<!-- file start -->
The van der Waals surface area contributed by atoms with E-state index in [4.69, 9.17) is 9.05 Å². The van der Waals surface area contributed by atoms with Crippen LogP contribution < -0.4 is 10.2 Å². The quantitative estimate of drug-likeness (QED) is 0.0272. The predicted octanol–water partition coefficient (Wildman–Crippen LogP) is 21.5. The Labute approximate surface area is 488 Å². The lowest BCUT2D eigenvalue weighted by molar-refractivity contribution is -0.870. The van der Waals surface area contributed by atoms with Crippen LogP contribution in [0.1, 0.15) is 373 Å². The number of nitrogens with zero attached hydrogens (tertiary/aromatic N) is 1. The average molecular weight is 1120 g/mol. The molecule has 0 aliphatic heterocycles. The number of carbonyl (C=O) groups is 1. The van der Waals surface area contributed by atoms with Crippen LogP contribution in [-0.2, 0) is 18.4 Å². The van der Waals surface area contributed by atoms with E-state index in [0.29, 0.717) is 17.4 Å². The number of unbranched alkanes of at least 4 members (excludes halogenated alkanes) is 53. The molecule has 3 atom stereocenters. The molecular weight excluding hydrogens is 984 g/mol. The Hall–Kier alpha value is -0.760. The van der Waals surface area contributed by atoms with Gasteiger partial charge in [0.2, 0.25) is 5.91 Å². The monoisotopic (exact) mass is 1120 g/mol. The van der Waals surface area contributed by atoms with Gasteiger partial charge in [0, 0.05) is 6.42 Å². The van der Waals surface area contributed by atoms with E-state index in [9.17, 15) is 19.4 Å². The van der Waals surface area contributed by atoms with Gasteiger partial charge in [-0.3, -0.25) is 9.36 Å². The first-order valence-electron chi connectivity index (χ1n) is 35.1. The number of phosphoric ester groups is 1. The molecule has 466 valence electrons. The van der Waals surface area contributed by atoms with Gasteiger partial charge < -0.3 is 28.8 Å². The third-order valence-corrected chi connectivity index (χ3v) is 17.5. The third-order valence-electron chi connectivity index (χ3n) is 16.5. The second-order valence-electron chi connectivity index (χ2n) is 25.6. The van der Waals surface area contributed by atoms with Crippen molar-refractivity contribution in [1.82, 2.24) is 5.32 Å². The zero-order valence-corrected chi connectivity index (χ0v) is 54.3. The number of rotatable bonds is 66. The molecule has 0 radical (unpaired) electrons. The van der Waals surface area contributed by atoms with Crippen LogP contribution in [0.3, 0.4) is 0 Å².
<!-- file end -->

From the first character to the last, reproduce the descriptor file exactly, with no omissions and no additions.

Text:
The van der Waals surface area contributed by atoms with E-state index in [4.69, 9.17) is 9.05 Å². The van der Waals surface area contributed by atoms with Crippen LogP contribution < -0.4 is 10.2 Å². The quantitative estimate of drug-likeness (QED) is 0.0272. The predicted octanol–water partition coefficient (Wildman–Crippen LogP) is 21.5. The Labute approximate surface area is 488 Å². The lowest BCUT2D eigenvalue weighted by molar-refractivity contribution is -0.870. The van der Waals surface area contributed by atoms with Crippen LogP contribution in [0.1, 0.15) is 373 Å². The number of nitrogens with zero attached hydrogens (tertiary/aromatic N) is 1. The average molecular weight is 1120 g/mol. The molecule has 0 aliphatic heterocycles. The number of carbonyl (C=O) groups is 1. The van der Waals surface area contributed by atoms with Crippen LogP contribution in [-0.2, 0) is 18.4 Å². The van der Waals surface area contributed by atoms with E-state index in [0.29, 0.717) is 17.4 Å². The number of unbranched alkanes of at least 4 members (excludes halogenated alkanes) is 53. The molecule has 3 atom stereocenters. The molecular weight excluding hydrogens is 984 g/mol. The Hall–Kier alpha value is -0.760. The van der Waals surface area contributed by atoms with Gasteiger partial charge in [0.2, 0.25) is 5.91 Å². The monoisotopic (exact) mass is 1120 g/mol. The van der Waals surface area contributed by atoms with Gasteiger partial charge in [0, 0.05) is 6.42 Å². The van der Waals surface area contributed by atoms with E-state index in [9.17, 15) is 19.4 Å². The van der Waals surface area contributed by atoms with Gasteiger partial charge in [-0.3, -0.25) is 9.36 Å². The first-order valence-electron chi connectivity index (χ1n) is 35.1. The number of phosphoric ester groups is 1. The molecule has 466 valence electrons. The van der Waals surface area contributed by atoms with Gasteiger partial charge < -0.3 is 28.8 Å². The third-order valence-corrected chi connectivity index (χ3v) is 17.5. The third-order valence-electron chi connectivity index (χ3n) is 16.5. The second-order valence-electron chi connectivity index (χ2n) is 25.6. The van der Waals surface area contributed by atoms with Crippen molar-refractivity contribution in [1.82, 2.24) is 5.32 Å². The zero-order valence-corrected chi connectivity index (χ0v) is 54.3. The number of rotatable bonds is 66. The molecule has 0 radical (unpaired) electrons. The van der Waals surface area contributed by atoms with Crippen LogP contribution in [0.3, 0.4) is 0 Å².